Essentially all mentoring relationships feature two main roles: the mentor and the mentee. Many other different terms can be used for these two roles, but these have become widely accepted.
A mentor is more experienced, and often in a higher position in an organisation. The mentor is one who is explicitly willing to assist others in developing their career.
A mentee is a term used for someone who is less experienced and seeking guidance in career development. The mentee must keep in touch with the mentor and feel free to speak openly, ask for guidance, discuss the relationship and seek advice on how to approach problems.
The mentor’s role is that of a trusted adviser and supportive guide, encouraging the mentee in effective strategies for accomplishing career objectives. A mentor may also act as a teacher or tutor, helping the mentee learn organisational and professional skills and providing insights about how to ‘decode’ the corporate culture. At times, the mentor may also perform the role of supporter, providing insights from experience to help the mentee manage difficult situations. An effective mentor keeps in touch with the mentee, suggests appropriate resources and encourages the mentee to establish or seek out professional or supportive networks.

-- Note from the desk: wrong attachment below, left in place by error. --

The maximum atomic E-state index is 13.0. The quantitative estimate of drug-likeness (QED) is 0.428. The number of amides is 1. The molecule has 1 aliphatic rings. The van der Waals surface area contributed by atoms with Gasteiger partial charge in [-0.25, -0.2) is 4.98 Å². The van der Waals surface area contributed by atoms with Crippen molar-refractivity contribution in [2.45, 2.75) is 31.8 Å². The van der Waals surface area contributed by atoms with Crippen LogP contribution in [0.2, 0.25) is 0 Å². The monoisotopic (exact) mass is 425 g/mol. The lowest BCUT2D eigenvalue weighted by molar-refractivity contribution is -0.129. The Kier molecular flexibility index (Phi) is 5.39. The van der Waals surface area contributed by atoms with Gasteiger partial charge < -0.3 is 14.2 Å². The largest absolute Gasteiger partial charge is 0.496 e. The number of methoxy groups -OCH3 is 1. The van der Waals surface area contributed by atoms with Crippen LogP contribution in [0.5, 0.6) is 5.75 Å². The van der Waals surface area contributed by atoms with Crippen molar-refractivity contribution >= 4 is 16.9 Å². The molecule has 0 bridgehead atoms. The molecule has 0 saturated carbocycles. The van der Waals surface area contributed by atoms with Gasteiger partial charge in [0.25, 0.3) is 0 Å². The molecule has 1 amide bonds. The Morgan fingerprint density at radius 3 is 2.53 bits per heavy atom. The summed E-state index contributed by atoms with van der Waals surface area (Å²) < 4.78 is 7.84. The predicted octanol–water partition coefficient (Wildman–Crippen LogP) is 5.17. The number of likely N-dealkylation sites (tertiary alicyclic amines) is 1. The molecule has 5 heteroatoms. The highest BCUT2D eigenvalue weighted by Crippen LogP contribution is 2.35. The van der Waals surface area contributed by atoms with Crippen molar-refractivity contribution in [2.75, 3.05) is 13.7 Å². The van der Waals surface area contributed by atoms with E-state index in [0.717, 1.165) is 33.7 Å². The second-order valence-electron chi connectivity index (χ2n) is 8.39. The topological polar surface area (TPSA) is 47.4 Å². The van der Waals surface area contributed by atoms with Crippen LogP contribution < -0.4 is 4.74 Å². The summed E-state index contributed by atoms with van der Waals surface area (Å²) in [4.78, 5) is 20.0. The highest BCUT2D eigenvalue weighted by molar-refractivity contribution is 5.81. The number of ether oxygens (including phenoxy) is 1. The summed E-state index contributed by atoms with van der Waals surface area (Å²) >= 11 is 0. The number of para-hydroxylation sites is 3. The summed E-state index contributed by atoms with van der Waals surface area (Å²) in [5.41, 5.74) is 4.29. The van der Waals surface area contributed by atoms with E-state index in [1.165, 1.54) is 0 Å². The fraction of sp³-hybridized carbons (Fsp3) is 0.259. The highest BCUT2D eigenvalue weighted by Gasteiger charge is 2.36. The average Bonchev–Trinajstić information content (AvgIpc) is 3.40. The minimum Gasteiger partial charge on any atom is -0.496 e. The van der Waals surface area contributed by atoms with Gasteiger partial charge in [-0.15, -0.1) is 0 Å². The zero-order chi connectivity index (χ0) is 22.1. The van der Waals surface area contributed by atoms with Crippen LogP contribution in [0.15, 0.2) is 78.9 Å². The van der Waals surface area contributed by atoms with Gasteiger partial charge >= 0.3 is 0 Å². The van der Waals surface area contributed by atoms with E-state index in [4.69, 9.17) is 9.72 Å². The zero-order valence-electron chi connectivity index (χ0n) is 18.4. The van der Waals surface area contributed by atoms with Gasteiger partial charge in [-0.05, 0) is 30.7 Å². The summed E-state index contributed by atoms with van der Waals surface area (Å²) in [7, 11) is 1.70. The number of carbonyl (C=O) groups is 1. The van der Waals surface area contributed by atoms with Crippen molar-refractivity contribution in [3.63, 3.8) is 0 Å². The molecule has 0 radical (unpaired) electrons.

Both mentor and mentee must trust and respect each other. The relationship must be based on clear principles and shared values.
While informal mentoring has long been a feature of many work environments, formal mentoring has only recently emerged as a staff development strategy. What are the reasons for this?
Work in general has become more complex, with more rapid turnover of staff in many organisations, so that mentoring is required. Perhaps more importantly, the hitherto unrecognised trajectories of power within workplaces have been identified, and attention drawn to those who through gender, race or other reasons may not have equal access to senior positions.
Formal mentoring occurs when an institution takes a decision to implement a scheme of mentoring which will have formal recognition within the institution even if there are no tangible rewards for being involved as a mentor. Formal mentoring has emerged when there is executive commitment for it and champions ready to argue for such a scheme.
A formal mentoring program extends the mentoring experience to those who may not readily find informal mentors or who would not otherwise consider it.
Formal mentoring can lead to a more supportive work environment. Interestingly formal mentoring may also lead to more effective informal mentoring. If the formal experience has been good for mentee and mentor and they have learned skills, they are more likely to mentor other people. In this way, lessons learnt from one program can extend to the whole organisation.
Many higher education institutions now organise more structured mentoring schemes, to ensure that all members of the institution have equal opportunity to participate.
Formal mentoring schemes have a clear rationale; measurable goals and outcomes; mechanisms for assessment and selection of both mentors and mentees in place and accountability, since results are monitored.
The most significant variable to any mentoring scheme is the quality of the relationship with the mentor.